Jan. 12, 2021—Superintendent of Schools Philip Conrad Tuesday presented the School Committee with four months of Covid-19 case data that indicate Bedford schools are safe places to be during the pandemic.
Between Sept. 1 and Dec. 31, there were 26 cases of the coronavirus verified among faculty and staff and 14 involving students. Only one of those 40 cases was possibly transmitted in school, Conrad said, adding that even that one is categorized only because the source could not be ascertained.
The school-by-school breakdown is Davis School, five adults, and three students; Lane School, three adults, and three students; John Glenn Middle School, three adults, and one student; Bedford High School, 15 adults, and seven students.
“We had one case where there was no real clear transmission from person to person. We had to make the assumption that it was an in-school transmission,” Conrad reported. “All the others have been confirmed as outside of school.”
“It sounds like the schools are a very safe place,” said committee member Brad Morrison. His colleague JoAnn Santiago pointed out that the policy of six-foot physical distancing precluded close contact that could have resulted in transmission.
Committee member Sarah Scoville speculated that some students currently on a full remote model may choose to switch to hybrid learning, reassured by these data and the prospects of vaccination.
Meanwhile, Conrad shared details about a state-sponsored “pool testing” program for school districts.
Pool testing involves a single test from consolidated groups of 10 to 25, he explained. Typically, this involves an elementary classroom, a middle school homeroom, and a high school advisory group. The groups remain unchanged through the span of testing. Participation is voluntary.
If a pool test has a positive result, he continued, then everyone in the group takes an antigen test, which Conrad said will isolate the infected individuals. “We have already expressed our interest,” he said.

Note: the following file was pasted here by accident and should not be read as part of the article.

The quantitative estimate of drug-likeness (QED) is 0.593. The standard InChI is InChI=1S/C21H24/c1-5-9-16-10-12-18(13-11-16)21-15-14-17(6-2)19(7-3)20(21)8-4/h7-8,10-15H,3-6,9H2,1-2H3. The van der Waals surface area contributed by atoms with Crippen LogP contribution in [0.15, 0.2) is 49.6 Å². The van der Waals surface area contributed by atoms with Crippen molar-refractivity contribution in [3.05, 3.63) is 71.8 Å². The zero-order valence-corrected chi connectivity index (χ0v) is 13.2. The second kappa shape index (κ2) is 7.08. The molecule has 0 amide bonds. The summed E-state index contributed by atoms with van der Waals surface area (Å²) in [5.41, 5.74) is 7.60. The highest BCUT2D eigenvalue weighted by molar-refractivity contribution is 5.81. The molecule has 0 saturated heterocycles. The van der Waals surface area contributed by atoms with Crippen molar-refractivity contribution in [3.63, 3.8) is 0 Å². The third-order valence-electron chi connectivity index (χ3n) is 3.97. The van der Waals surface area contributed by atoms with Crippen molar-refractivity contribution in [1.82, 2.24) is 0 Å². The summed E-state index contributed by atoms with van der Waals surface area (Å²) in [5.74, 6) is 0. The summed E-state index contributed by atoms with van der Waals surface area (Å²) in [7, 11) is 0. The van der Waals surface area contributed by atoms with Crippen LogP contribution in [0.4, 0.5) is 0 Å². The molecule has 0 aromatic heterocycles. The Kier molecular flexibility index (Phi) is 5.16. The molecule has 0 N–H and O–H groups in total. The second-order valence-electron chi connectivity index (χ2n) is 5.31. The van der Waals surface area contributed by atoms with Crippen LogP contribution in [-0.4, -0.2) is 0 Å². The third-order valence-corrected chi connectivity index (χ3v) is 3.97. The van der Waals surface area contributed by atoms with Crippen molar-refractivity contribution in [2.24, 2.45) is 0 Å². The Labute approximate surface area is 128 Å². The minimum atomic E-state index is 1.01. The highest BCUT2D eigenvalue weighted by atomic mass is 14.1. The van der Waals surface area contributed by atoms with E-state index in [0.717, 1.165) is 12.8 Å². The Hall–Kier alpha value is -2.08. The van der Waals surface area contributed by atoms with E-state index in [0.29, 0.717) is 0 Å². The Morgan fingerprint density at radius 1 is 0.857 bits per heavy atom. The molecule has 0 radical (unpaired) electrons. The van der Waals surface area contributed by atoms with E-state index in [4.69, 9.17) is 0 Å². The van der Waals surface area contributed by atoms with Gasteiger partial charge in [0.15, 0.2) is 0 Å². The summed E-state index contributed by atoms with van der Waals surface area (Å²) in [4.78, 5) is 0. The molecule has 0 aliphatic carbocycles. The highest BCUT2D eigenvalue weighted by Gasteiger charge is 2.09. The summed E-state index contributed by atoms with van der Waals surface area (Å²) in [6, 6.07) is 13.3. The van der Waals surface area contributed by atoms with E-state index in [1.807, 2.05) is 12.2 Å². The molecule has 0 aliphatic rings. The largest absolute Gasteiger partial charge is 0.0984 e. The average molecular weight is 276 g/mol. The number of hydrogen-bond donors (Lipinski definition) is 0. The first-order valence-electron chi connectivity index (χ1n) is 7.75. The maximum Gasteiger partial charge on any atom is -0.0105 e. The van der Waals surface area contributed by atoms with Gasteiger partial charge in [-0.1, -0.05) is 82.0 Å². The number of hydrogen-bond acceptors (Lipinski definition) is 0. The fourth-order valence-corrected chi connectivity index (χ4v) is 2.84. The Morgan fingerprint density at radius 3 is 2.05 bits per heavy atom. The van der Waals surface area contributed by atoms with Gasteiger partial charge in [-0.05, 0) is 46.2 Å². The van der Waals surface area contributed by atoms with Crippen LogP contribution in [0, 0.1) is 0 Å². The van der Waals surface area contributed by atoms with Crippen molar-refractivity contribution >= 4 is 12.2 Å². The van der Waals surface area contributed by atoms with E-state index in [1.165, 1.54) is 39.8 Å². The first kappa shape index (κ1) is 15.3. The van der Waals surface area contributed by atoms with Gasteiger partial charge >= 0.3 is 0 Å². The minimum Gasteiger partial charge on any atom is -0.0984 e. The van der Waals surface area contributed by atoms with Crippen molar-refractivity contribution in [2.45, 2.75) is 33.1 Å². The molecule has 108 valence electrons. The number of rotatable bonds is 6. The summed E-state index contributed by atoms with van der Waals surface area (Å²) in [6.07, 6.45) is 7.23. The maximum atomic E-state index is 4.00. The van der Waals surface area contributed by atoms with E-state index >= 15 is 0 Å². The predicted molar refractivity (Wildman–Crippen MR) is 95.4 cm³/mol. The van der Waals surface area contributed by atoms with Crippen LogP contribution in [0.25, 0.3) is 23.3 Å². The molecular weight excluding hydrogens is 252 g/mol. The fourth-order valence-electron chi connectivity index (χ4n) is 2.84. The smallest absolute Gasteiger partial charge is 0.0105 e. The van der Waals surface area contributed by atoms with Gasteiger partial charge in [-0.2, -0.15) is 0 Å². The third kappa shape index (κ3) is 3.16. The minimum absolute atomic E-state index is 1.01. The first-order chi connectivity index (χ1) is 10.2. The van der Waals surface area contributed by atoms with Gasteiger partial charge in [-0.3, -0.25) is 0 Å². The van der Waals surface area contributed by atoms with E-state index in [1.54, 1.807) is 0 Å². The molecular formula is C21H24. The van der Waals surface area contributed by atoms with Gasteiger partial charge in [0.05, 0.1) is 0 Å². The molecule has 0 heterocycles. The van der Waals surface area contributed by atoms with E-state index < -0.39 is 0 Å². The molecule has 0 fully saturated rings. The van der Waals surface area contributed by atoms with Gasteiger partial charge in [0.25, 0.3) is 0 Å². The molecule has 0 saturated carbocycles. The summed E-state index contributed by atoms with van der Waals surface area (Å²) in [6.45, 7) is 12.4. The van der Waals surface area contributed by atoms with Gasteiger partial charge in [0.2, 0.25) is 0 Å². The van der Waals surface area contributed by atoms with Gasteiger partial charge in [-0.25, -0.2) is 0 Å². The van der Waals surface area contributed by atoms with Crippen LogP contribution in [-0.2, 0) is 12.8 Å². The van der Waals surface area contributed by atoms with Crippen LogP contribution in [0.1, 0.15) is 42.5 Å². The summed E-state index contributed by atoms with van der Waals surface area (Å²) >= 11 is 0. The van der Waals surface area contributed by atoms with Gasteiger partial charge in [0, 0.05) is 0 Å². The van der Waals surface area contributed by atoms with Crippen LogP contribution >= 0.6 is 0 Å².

Ryan Doucette, BHS student representative to the School Committee, pointed out that a high -percentage of participation would be needed for the testing to be meaningful. He asked Conrad to define the objective. The superintendent said results could include early detection from asymptomatic persons, as well as what he called “peace of mind.” He continued, “Right now we are in a reactive state. This would be proactive testing and hopefully get us ahead of the spread.”
He also pointed out that “it’s expensive.” State agencies will finance six weeks of testing, with the district responsible for subsequent costs. The state will provide a list of providers.
The per-swab cost is estimated to be close to $5, and with more than 3,000 students and staff the testing could cost Bedford as much as $150,000 for the remainder of the current school year, Conrad said. There are auxiliary costs, including follow-up testing, he said.
Some districts are already pool testing, using volunteer nursing students to save money, Conrad reported. Heidi Porter, Bedford’s director of health and human services, is meeting with officials from Middlesex Community College to see if similar arrangements could be made for the Bedford schools, he added.
“She also is reaching out to other agencies for a possible cadre of pre-professionals,” Conrad continued. “Or we could train staff to be observers for older students who can do their own swabbing under supervision.”
School Committee member Ann Guay expressed concern about school districts that can’t afford to continue the testing after six weeks. Conrad said he surmises that anticipated federal aid may be a resource. Schools may also rely on donations or charge for the tests, he added.
Morrison asked Conrad to find out whether Bedford can decide when to launch the six-week state-funded period. “We need a clear set of options,” he said.
Mike Rosenberg can be reached at email@example.com, or 781-983-1763
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